'It's almost pointless to go there': Conservatives unmoved to support a carbon tax
Preston Manning says conservatives need to up their environmental game, but avoid carbon pricing
For many years, Preston Manning has spoken about the problem conservative politicians have with their environmental policies and how those flaws have become a political and economic liability.
The last federal election seemed to follow a similar script, as the Conservatives were singled out for proposing the least ambitious plan to tackle climate change of the major political parties.
Following the election result, Manning is preaching a similar refrain: Conservatives have to stop retreating from environmental issues.
"One national party, the Conservative Party of Canada, opposed a carbon tax, did not address the climate change issue directly or substantively, and paid a price at the polls, particularly among urban voters in bigger centres and among younger people," Manning, the former leader of the Reform Party, said during a speech in Calgary this week.
Need for environmental policies
"There is an urgent need for the oil and gas sector and its political supporters to develop a pro-active and substantive response to the climate change issue."
On election day, roughly two-thirds of Canadians voted for political parties that promote a broad-based carbon tax, in one form or another. The Conservatives pledged an unspecified cap on heavy emitters, plus a levy that would go toward new technology.
This week, a report by the Ecofiscal Commission was definitive in its finding that a price on carbon is a cost-effective tool for fighting climate change. The group is led by Chris Ragan from McGill University, and counts former Suncor CEO Steve Williams and past Alberta finance minister Jim Dinning among its advisory board.
Manning himself was also part of that advisory group with the Ecofiscal Commission, but has now left that role.
In recent days, the former executive director of the International Energy Agency, Maria van der Hoeven, also expressed her support for carbon pricing policies during an event in Calgary.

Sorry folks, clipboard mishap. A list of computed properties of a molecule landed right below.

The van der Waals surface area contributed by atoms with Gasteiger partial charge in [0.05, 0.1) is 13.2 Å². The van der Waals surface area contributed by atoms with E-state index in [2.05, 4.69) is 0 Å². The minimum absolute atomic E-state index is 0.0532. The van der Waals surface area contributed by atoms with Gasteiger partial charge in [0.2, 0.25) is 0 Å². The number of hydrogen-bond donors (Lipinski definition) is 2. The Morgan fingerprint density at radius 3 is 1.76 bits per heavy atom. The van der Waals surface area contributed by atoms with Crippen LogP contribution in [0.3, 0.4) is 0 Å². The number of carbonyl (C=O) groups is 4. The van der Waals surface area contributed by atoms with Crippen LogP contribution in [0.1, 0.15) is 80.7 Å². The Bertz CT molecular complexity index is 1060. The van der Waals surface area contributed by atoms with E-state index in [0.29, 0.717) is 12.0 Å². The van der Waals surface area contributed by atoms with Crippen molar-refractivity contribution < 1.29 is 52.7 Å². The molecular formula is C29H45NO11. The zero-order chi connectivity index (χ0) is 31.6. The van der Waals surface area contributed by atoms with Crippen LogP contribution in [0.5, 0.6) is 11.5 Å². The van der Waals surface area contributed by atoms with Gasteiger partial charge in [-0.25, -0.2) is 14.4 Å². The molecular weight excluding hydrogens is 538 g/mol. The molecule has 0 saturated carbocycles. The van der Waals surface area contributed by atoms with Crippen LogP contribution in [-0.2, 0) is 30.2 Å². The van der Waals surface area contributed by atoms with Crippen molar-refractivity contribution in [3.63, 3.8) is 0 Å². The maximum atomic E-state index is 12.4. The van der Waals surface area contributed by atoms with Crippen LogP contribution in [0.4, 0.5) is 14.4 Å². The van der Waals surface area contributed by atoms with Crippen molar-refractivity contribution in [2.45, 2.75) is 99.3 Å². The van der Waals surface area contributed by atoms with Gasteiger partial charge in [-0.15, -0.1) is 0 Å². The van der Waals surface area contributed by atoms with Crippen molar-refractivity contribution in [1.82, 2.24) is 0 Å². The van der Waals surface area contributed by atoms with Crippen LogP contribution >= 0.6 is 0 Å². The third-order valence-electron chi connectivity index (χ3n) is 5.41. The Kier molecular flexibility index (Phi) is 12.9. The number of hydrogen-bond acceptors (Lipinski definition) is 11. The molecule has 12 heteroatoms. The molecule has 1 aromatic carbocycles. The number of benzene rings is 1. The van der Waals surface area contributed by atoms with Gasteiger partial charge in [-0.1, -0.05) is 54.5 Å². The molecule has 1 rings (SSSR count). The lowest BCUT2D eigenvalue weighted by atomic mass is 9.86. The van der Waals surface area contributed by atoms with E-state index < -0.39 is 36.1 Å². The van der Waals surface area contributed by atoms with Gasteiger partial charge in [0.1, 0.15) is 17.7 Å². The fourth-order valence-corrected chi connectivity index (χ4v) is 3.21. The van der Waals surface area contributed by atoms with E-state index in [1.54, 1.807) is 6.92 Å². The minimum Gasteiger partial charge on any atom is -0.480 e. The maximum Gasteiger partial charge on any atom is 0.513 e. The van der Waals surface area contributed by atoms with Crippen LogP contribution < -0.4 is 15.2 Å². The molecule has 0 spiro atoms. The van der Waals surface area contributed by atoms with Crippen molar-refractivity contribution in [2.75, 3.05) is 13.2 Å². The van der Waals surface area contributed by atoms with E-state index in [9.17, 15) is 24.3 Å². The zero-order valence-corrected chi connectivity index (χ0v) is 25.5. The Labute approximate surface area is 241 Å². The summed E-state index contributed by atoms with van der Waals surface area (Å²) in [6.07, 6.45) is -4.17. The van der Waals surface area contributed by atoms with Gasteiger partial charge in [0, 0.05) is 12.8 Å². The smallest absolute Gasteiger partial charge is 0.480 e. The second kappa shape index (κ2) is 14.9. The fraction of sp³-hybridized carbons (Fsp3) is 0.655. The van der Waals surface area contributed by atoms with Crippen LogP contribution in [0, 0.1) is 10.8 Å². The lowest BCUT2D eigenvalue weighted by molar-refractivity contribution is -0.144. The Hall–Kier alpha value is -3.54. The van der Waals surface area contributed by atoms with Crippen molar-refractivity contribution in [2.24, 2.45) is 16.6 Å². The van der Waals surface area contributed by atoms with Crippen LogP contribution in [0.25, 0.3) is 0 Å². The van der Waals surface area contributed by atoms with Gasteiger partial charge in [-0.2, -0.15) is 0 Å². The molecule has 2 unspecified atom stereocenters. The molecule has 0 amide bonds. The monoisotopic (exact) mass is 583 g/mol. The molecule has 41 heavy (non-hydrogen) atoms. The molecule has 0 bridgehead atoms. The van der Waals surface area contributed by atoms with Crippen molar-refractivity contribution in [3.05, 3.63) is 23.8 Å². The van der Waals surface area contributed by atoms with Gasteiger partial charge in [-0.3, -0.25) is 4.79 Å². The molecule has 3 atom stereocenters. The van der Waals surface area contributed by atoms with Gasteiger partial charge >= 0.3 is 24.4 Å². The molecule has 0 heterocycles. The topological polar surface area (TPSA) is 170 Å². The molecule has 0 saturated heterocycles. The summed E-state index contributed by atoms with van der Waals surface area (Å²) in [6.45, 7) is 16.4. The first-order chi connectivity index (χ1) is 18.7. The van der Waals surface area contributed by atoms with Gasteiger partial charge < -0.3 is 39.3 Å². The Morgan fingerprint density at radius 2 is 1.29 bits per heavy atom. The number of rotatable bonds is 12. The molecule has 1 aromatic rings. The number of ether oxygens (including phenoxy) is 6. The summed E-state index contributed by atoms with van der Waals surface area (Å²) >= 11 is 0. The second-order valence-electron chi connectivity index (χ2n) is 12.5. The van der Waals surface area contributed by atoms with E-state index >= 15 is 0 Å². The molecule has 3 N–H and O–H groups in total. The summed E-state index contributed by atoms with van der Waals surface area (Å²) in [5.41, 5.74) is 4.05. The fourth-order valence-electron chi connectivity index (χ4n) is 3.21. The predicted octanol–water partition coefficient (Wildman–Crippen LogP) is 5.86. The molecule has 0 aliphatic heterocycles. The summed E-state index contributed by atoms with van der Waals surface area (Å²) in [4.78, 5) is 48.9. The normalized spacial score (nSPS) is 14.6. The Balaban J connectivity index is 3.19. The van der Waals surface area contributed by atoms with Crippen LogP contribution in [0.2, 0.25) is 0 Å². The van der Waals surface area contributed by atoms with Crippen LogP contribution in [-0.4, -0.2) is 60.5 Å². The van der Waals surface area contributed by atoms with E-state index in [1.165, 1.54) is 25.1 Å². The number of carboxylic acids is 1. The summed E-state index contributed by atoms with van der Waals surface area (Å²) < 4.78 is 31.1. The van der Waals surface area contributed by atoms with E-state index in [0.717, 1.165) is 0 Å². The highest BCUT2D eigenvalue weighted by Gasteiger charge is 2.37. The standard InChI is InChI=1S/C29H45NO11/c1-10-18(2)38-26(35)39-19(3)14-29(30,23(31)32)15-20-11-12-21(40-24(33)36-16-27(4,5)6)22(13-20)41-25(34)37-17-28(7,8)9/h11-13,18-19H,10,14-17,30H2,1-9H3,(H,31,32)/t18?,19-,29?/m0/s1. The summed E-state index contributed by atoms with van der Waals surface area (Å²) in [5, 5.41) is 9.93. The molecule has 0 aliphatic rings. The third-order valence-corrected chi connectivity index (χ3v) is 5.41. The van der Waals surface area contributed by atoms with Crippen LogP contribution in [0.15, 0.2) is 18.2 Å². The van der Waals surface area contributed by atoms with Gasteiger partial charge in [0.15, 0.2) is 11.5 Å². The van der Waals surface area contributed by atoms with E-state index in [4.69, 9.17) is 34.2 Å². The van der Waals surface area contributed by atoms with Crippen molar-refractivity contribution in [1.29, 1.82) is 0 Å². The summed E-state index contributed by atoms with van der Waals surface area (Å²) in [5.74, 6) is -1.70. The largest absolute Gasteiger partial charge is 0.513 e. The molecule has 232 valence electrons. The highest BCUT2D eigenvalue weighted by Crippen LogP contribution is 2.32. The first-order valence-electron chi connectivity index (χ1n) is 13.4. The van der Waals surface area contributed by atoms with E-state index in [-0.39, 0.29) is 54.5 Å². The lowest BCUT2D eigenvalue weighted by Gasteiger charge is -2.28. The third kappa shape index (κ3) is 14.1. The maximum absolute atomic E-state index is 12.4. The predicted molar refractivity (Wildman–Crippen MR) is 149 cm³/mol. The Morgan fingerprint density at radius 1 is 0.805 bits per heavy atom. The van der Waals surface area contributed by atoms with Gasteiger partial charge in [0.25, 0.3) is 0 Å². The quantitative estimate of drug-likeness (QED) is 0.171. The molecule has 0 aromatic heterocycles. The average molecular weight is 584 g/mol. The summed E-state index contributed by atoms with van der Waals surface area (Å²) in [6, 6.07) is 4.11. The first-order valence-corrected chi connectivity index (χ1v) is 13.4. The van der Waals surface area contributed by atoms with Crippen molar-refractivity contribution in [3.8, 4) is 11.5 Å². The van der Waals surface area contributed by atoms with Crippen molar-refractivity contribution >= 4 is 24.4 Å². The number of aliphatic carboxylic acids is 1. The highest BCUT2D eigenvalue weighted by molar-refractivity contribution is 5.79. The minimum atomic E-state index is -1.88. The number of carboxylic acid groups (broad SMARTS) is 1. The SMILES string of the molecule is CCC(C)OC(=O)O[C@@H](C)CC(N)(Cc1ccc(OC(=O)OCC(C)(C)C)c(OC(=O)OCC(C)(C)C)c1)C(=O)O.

"I think they are necessary," she said. "It's not just a carbon tax as one solution that fits for all but to pay – to put a price on carbon – I think that's absolutely necessary."
Carbon tax 'poisoned'
Still, Manning's ambitions for conservatives to be more aggressive on the climate change file stops short of supporting a broad-based carbon tax.
In an interview, Manning said "it's almost pointless to go there" because of how similar policies have been handled in recent years by the federal Liberals, the Ontario Liberals and the Alberta NDP.
"I think the carbon tax well has been so poisoned by the bungling of its implementation," he said.
In his estimation, too many people have become cynical, especially when carbon pricing policies are pledged to be revenue neutral, but no one believes that is happening.
"I think there is a role for conservatives and others to try and get balance on that issue," he said.
By balance, Manning said people should neither deny there is a climate change problem nor "should they believe the world will end tomorrow."
He also said there is a need to evaluate the economic impact of environmental policies.
Ecofiscal Commission report
While the Ecofiscal Commission report highlighted the effectiveness of carbon pricing, the findings may also embolden conservatives in their opposition to such a policy.
That's because the report highlights how a national carbon tax would have to rise significantly for Canada to meet its climate targets.
The federal Liberals have pledged to raise the carbon tax to $50 per tonne of carbon dioxide emitted in 2022. However, according to the report, the tax needs to rise to $210 per tonne to meet the country's commitments under the UN Paris Agreement.
"The fact that it would have to go to $210 would probably cause [conservatives] to be even more convinced that it is not the way to go," said Monte Solberg, a former Conservative MP.
"There's probably much better solutions."
In Alberta, the UCP government is charging a carbon tax on heavy polluters in the province and putting the money towards innovation, reducing the budget deficit, and funding its so-called "energy war room."
Solberg said that type of carbon levy to support new technologies makes sense.
"There are all kinds of innovators, companies and individuals who are innovating simply because they believe there is consumer demand for technology that either uses less carbon, less carbon-intense, or no carbon," he said.
The federal Liberal Party has an ongoing fund to support innovation and create jobs in clean technology.
The federal Conservative Party did not respond to the Ecofiscal Commission report, but instead reiterated its stance opposing the federal carbon tax and concern over how high it could go.
As part of a statement, opposition whip Mark Strahl said "Canadians want real action on climate change, not punishment every time they drive their kids to school or heat their home."
The federal election result may encourage the federal Conservatives to toughen their climate change policies, but, at least for now, the anti-carbon tax position of many supporters seems unlikely to change, no matter the latest research on the issue.
Manning is in that anti-carbon tax camp, although it won't stop him from urging all conservatives to pay more attention to environmental policy.
As he's said in the past, the name "conservative" is rooted in "conservation." While conservatives consider themselves fiscally responsible, he would like that same value applied to environmental conservation, too.
Just not a carbon tax.